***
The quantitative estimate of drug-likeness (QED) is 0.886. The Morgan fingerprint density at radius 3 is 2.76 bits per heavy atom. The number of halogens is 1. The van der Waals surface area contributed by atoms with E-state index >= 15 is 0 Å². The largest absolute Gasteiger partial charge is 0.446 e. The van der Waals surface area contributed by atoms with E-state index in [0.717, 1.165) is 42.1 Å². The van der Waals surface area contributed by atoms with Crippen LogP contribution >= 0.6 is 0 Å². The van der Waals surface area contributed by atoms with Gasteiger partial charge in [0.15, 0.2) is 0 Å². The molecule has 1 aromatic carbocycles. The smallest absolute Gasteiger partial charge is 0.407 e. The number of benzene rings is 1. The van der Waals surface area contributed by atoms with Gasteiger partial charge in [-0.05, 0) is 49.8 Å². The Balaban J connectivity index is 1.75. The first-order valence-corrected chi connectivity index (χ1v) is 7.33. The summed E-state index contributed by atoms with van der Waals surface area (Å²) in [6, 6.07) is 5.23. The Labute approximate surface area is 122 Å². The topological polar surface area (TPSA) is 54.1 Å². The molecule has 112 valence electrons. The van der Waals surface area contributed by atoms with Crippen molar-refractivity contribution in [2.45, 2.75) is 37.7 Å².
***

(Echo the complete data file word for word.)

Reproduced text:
The quantitative estimate of drug-likeness (QED) is 0.886. The Morgan fingerprint density at radius 3 is 2.76 bits per heavy atom. The number of halogens is 1. The van der Waals surface area contributed by atoms with E-state index >= 15 is 0 Å². The largest absolute Gasteiger partial charge is 0.446 e. The van der Waals surface area contributed by atoms with E-state index in [0.717, 1.165) is 42.1 Å². The van der Waals surface area contributed by atoms with Crippen LogP contribution >= 0.6 is 0 Å². The van der Waals surface area contributed by atoms with Gasteiger partial charge in [0.15, 0.2) is 0 Å². The molecule has 1 aromatic carbocycles. The smallest absolute Gasteiger partial charge is 0.407 e. The number of benzene rings is 1. The van der Waals surface area contributed by atoms with Gasteiger partial charge in [-0.05, 0) is 49.8 Å². The Balaban J connectivity index is 1.75. The first-order valence-corrected chi connectivity index (χ1v) is 7.33. The summed E-state index contributed by atoms with van der Waals surface area (Å²) in [6, 6.07) is 5.23. The Labute approximate surface area is 122 Å². The topological polar surface area (TPSA) is 54.1 Å². The molecule has 112 valence electrons. The van der Waals surface area contributed by atoms with Crippen molar-refractivity contribution in [2.45, 2.75) is 37.7 Å².